Session: 904. Outcomes Research - Non-Malignant Conditions: Venous Thromboembolism Associated with Cancer and/or COVID-19
Hematology Disease Topics & Pathways:
Coronaviruses, SARS-CoV-2/COVID-19, Diseases, Bleeding and Clotting, Thrombosis, Thromboembolism, Clinically relevant
COVID-19 has had a major impact on the Chicago metropolitan area with over 121,000 confirmed cases as of August 2020, Cook county being the 4th highest affected county after Maricopa, Miami-Dade and Los Angeles counties.4 The primary goal of this study is to describe the rate of thrombotic events in the Chicago metropolitan area, highlighting an ethnically diverse population, and identify new risk factors for thrombosis between three university health systems.
Methods: We conducted a retrospective analysis between three university health systems in the Chicago metropolitan area: Loyola University Health System (LUHS): comprised of one tertiary and two community hospitals, Rush University System for Health (RUSH): comprised of one tertiary and two community hospitals, and University of Illinois-Chicago (UIC): a tertiary hospital. All patients had positive SARS-CoV-2 testing and were hospitalized for COVID-19. PE, DVT or arterial thrombosis were confirmed by supportive imaging modalities. Wilcoxon rank sum test were used to test the associations of continuous variables; Chi-square test or Fisher’s exact test were used to test the associations of categorical variables. All analyses were performed with SAS 9.4 and two-sided p-value < .05 were deemed statistically significant.
Results: Between March and May 2020, 2,180 patients from LUHS, RUSH and UIC were hospitalized for COVID-19 and were included in our analysis. Baseline patient demographics are described in Table 1. Race/ethnicity demographics are as follows: Hispanics (H)/ African Americans (AA) represented 47%/17% of LUHS patients, 32%/42% of RUSH patients, and 36%/51% of UIC patients, respectively (Figure 1). Intensive care admissions were needed in 33% of all patients. Documented total thrombotic events are as follows: LUHS = 5.4% (41 VTE/PE, 10 arterial and 5 with both venous and arterial); RUSH = 9.7% (70 VTE/PE, 7 arterial and 4 with both venous/arterial); UIC = 6% (14 VTE/PE, 4 arterial and 0 with both venous/arterial). Patients that developed a thrombotic event were similar by age, sex, and BMI to those without a thrombotic event. Anticoagulation prophylaxis was given to 82% of pts at LUHS and UIC at time of admission. Collectively, those with thrombotic events (N=156) had higher incidence of intensive care admission, elevated white blood cell (WBC) count and a d-dimer >5X upper limit normal (ULN) at presentation. Furthermore, a higher proportion of pts that had a thrombotic event were diabetic at LUHS and RUSH (Table 2). Mortality in COVID-19 patients was 13-16% and patients that had a thrombotic event had a higher risk of death in the RUSH and UIC cohorts.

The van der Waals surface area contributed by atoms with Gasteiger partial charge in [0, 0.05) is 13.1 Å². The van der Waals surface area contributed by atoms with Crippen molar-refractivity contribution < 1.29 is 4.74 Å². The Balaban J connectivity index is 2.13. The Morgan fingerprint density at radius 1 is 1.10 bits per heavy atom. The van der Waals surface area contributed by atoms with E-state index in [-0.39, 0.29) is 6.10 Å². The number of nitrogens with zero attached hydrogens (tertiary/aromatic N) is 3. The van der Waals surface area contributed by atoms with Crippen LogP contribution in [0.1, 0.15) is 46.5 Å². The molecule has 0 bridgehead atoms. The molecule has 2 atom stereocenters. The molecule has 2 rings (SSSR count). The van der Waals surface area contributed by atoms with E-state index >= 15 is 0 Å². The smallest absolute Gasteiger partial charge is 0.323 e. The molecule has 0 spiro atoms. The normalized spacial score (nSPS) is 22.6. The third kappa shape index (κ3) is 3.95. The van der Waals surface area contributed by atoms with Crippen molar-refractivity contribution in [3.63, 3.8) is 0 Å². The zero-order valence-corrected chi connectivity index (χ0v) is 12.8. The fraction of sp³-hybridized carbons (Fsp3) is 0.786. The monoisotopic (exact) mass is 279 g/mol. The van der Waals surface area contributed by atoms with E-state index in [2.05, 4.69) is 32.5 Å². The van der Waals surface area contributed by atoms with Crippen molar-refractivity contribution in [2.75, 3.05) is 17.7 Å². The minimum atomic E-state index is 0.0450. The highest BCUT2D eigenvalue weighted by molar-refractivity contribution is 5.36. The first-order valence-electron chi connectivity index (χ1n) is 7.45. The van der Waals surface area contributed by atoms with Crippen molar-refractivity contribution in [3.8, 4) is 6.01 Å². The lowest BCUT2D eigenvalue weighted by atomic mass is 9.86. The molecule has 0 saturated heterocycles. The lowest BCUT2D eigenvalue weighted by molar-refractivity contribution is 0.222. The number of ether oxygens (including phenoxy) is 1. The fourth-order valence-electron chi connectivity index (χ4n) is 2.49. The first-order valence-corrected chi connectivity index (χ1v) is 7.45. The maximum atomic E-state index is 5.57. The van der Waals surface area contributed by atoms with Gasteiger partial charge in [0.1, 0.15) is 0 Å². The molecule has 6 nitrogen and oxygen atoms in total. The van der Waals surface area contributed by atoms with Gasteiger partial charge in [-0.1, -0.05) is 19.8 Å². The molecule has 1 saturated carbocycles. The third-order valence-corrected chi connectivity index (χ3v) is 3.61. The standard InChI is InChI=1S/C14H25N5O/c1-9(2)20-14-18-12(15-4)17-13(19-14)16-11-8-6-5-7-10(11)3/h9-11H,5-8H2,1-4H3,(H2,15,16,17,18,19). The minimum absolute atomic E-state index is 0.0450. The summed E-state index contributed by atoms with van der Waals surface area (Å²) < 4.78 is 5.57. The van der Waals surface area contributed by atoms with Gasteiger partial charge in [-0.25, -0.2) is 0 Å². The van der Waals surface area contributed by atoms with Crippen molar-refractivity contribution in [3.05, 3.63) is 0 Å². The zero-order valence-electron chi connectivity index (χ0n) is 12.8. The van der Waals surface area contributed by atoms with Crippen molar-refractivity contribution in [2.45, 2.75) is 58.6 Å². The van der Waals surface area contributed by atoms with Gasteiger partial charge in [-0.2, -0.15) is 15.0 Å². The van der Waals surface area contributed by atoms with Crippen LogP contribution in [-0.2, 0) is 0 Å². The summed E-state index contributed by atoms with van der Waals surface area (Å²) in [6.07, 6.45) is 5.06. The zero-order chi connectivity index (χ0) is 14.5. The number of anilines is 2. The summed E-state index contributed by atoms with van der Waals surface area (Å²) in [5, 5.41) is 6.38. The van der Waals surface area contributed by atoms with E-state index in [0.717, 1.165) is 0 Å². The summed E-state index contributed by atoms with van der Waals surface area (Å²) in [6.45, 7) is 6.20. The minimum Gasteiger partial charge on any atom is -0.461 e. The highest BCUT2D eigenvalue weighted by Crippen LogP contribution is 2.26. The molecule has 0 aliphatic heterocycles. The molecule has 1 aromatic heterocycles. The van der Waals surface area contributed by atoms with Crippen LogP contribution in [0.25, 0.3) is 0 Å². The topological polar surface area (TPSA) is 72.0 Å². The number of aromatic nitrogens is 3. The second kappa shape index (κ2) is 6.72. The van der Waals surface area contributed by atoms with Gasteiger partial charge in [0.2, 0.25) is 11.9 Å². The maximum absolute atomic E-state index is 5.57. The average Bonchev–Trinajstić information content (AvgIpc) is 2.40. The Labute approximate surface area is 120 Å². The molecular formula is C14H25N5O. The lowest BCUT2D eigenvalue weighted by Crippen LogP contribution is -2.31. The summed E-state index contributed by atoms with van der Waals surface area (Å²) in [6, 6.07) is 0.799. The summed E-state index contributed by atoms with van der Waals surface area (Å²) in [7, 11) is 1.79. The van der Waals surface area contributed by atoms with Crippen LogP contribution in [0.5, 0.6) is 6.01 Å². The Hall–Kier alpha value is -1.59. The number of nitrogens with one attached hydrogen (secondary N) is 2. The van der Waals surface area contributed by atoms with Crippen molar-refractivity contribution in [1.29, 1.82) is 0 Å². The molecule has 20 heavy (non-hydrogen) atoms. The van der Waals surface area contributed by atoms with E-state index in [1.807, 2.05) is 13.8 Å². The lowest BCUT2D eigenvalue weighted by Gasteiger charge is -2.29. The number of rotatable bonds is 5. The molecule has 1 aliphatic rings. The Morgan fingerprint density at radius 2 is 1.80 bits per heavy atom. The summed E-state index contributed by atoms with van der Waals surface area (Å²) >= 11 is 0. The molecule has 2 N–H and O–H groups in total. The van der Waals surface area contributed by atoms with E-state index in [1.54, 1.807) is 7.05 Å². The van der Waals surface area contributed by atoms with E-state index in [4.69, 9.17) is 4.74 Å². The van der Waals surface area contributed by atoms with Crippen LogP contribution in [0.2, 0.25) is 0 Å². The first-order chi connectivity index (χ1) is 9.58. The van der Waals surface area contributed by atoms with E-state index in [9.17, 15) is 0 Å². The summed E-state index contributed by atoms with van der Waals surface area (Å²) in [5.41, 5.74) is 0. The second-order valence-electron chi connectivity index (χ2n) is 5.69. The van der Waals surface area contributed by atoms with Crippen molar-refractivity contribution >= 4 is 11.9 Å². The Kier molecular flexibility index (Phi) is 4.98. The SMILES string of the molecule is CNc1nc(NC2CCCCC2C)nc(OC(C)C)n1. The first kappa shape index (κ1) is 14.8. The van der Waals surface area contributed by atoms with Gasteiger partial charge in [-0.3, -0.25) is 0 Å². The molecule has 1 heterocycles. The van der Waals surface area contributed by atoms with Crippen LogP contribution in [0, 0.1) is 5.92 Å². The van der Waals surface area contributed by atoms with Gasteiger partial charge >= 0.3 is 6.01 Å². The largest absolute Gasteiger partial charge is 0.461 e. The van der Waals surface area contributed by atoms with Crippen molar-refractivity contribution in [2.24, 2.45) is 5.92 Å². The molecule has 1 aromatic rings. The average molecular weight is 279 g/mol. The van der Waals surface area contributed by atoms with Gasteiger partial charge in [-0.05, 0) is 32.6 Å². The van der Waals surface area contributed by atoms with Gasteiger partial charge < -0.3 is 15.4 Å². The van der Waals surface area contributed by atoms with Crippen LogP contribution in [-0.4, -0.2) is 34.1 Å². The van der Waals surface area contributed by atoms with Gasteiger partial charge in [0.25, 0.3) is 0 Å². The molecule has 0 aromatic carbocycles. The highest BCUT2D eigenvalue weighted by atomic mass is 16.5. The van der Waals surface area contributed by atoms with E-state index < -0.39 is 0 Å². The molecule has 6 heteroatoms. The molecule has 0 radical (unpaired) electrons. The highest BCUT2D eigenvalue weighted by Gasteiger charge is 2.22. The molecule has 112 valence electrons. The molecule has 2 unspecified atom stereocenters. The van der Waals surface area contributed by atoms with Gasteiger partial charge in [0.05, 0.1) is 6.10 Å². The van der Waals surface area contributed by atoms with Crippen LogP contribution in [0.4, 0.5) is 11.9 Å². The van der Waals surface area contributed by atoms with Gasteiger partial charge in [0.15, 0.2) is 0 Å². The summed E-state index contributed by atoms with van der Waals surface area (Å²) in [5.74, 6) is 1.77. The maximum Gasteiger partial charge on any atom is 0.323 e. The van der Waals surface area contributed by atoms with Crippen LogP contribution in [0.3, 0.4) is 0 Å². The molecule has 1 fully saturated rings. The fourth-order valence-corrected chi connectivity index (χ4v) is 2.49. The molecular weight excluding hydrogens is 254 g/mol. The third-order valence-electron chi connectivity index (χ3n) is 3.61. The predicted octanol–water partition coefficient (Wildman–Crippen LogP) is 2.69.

Conclusions: In a racially diverse, multi-institutional cohort of patients, we demonstrate that 7.2% of COVID-19 patients had a thrombotic event. Consistent risk factors for thrombosis across the different centers included an initial d-dimer levels >5X ULN, elevated initial WBC count, diabetes, and being critically ill. Mortality differences and anticoagulation practices between the institutions as well as race/ethnicity differences regarding thrombosis will be explored in future combined multivariate analyses. Finally, based off these risk factors, identification of patients at most risk for thrombosis is needed to reduce the morbidity and mortality when diagnosed with COVID-19.
- Tang et. al. J Thromb Haemost. 2020;18:844-847.
- Klock et. Al. Thrombosis Research 2020;191:145-147.
- Al-Samkari H, Laef RS, Dzik WH et. Al. COVID-19 and coagulation: bleeding and thrombotic manifestations of SARS-CoV-2 infection. Blood. 2020;136(4):489-500.
- https://www.cdc.gov/coronavirus/2019-ncov/cases-updates/county-map.html; accessed 8/7/20.
Disclosures: Arain: Astellas: Other: Spouse is employed. Stiff: Macrogenics: Research Funding; Delta-Fly: Research Funding; Unum: Research Funding; Atara: Research Funding; Kite, a Gilead Company: Research Funding; Amgen: Research Funding; Gamida Cell: Research Funding. Saraf: Novartis, Global Blood Therapeutics: Membership on an entity's Board of Directors or advisory committees; Global Blood Therapeutics: Membership on an entity's Board of Directors or advisory committees, Other: Advisory Boards, Speakers Bureau; Pfizer, Global Blood Therapeutics, Novartis: Research Funding.
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